Emmanuel standing in front of plant with very large leaves.
Emmanuel Smith outside the SCNL office in Monrovia, Liberia.
© Eugene Harvey/SCNL
"Emmanuel’s role requires outstanding relationships with the communities he’s working with as well as the many technical partners. He has dealt with a range of issues—from commercial bushmeat and beekeeping to loan schemes and literacy. Emmanuel is deeply committed to conservation in Liberia."Peggy Poncelet, CEPF Grant Director

Emmanuel G. Smith serves as the project coordinator for the Society for the Conservation of Nature of Liberia (SCNL), the country’s oldest conservation organization. In this role, he coordinates efforts to support 15 communities in establishing two community forests, linking Gola Forest National Park in Liberia to Gola Rainforest National Park in Sierra Leone.

The community forests serve as a crucial corridor for wildlife, including some 60 threatened species, the Critically Endangered western chimpanzee (Pan troglodytes verus) and Endangered pygmy hippopotamus (Choeropsis liberiensis) among them.

Because the communities that SCNL is working with are impoverished, much of the organization’s efforts involve introducing rainforest-friendly and climate-smart income-generating activities—including beekeeping and cocoa cultivation. Seventy-two percent of households have benefited from at least one of the project’s livelihood programs.

The next step will be to sign a community forest management agreement with the government. The communities recently demonstrated their commitment to conserving their natural resources when they turned down an offer from a logging company.

Mr. Smith became interested in conservation after joining the Forest Biodiversity Conservation Club at the University of Liberia, where he earned his undergraduate degree in general forestry.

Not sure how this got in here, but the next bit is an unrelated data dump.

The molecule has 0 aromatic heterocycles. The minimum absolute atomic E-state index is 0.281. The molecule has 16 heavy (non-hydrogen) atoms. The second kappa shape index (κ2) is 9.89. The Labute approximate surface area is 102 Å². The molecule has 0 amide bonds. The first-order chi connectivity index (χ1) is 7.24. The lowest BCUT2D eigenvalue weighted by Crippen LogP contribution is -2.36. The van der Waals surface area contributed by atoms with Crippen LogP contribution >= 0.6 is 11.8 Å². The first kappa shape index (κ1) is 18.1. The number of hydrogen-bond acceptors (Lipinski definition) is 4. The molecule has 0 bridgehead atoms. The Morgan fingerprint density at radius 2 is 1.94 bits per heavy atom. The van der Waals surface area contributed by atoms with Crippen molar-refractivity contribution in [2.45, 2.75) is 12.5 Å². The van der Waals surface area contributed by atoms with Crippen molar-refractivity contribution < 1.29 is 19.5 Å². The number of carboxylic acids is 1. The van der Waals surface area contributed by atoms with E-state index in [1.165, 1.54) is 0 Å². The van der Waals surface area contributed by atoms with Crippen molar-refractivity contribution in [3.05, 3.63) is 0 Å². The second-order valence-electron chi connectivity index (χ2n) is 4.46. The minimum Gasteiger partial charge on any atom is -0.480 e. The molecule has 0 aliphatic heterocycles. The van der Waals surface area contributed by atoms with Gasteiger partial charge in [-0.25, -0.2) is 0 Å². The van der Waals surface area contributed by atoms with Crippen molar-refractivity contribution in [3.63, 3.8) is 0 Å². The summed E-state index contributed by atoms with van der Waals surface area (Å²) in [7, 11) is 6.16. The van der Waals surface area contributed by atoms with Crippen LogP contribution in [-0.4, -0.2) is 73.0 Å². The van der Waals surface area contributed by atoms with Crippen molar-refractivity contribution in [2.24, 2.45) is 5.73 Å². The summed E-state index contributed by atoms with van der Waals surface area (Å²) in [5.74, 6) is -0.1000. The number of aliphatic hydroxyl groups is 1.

He is a Rainforest Trust fellow and was recently awarded a full scholarship for a two-year master's program at Greifswald University in Germany. He will begin his studies in October 2020, focusing on landscape ecology and nature conservation. After completing the program, Mr. Smith plans to return to Liberia to continue his conservation work.

In His Words


Four people wearing protective gear standing around wooden beehive. One person holds up hive, another smiles.
Beekeeping with community members.
© Emmanuel Smith/SCNL

CEPF: What is your number one piece of advice for making a project successful?  
Emmanuel: My major advice for making a project successful is to involve all stakeholders, be transparent and manage the expectations of local communities.

CEPF: What advice would you give to budding conservationists? 
Emmanuel: My advice to is to make yourselves available to serve wherever and whenever you are called. Be a team player and build relationships at all levels—local, national and international. Be truthful in all you do and work with passion, not because you want to impress your bosses.

CEPF: Are you optimistic about Liberia’s ecosystems and biodiversity being protected in the long term?
Emmanuel: Yes, I am! Before, conservation was perceived by communities as a western idea. That perception has changed because of awareness-raising and livelihood interventions made by local and international conservation organizations. Today, communities are even taking on conservation initiatives by themselves.

CEPF-Funded  SCNL Projects